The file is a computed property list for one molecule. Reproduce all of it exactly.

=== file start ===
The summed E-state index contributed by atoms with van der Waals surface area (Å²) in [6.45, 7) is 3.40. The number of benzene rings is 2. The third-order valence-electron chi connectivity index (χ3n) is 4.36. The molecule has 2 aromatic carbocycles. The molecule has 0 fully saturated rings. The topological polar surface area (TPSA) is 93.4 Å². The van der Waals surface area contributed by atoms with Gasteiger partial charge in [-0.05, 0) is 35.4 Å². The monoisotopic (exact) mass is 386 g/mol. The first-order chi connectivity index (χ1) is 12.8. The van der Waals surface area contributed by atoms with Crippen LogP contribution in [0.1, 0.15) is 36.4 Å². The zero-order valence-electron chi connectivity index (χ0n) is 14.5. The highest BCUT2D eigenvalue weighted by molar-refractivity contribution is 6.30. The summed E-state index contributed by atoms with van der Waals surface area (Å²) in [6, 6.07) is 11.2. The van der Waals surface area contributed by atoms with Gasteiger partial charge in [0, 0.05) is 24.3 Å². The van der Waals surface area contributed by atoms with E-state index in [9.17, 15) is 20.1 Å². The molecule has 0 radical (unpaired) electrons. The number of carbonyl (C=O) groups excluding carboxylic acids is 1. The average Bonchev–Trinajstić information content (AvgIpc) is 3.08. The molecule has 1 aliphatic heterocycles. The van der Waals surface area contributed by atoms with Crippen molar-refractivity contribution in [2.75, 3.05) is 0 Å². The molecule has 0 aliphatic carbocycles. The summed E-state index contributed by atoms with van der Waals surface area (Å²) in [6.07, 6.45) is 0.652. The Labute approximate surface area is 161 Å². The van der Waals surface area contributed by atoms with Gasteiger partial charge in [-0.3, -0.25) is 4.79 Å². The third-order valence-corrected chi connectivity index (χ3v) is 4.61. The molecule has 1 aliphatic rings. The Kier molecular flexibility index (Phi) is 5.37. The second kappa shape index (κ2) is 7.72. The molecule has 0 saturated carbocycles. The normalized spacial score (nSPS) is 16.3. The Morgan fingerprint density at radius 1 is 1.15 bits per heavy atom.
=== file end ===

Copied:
The summed E-state index contributed by atoms with van der Waals surface area (Å²) in [6.45, 7) is 3.40. The number of benzene rings is 2. The third-order valence-electron chi connectivity index (χ3n) is 4.36. The molecule has 2 aromatic carbocycles. The molecule has 0 fully saturated rings. The topological polar surface area (TPSA) is 93.4 Å². The van der Waals surface area contributed by atoms with Gasteiger partial charge in [-0.05, 0) is 35.4 Å². The monoisotopic (exact) mass is 386 g/mol. The first-order chi connectivity index (χ1) is 12.8. The van der Waals surface area contributed by atoms with Crippen LogP contribution in [0.1, 0.15) is 36.4 Å². The zero-order valence-electron chi connectivity index (χ0n) is 14.5. The highest BCUT2D eigenvalue weighted by molar-refractivity contribution is 6.30. The summed E-state index contributed by atoms with van der Waals surface area (Å²) in [6, 6.07) is 11.2. The van der Waals surface area contributed by atoms with Gasteiger partial charge in [0, 0.05) is 24.3 Å². The van der Waals surface area contributed by atoms with E-state index in [9.17, 15) is 20.1 Å². The molecule has 0 radical (unpaired) electrons. The number of carbonyl (C=O) groups excluding carboxylic acids is 1. The average Bonchev–Trinajstić information content (AvgIpc) is 3.08. The molecule has 1 aliphatic heterocycles. The van der Waals surface area contributed by atoms with Crippen molar-refractivity contribution in [2.75, 3.05) is 0 Å². The molecule has 0 aliphatic carbocycles. The summed E-state index contributed by atoms with van der Waals surface area (Å²) in [6.07, 6.45) is 0.652. The Labute approximate surface area is 161 Å². The van der Waals surface area contributed by atoms with Gasteiger partial charge in [-0.3, -0.25) is 4.79 Å². The third-order valence-corrected chi connectivity index (χ3v) is 4.61. The molecule has 1 aliphatic rings. The Kier molecular flexibility index (Phi) is 5.37. The second kappa shape index (κ2) is 7.72. The molecule has 0 saturated carbocycles. The normalized spacial score (nSPS) is 16.3. The Morgan fingerprint density at radius 1 is 1.15 bits per heavy atom.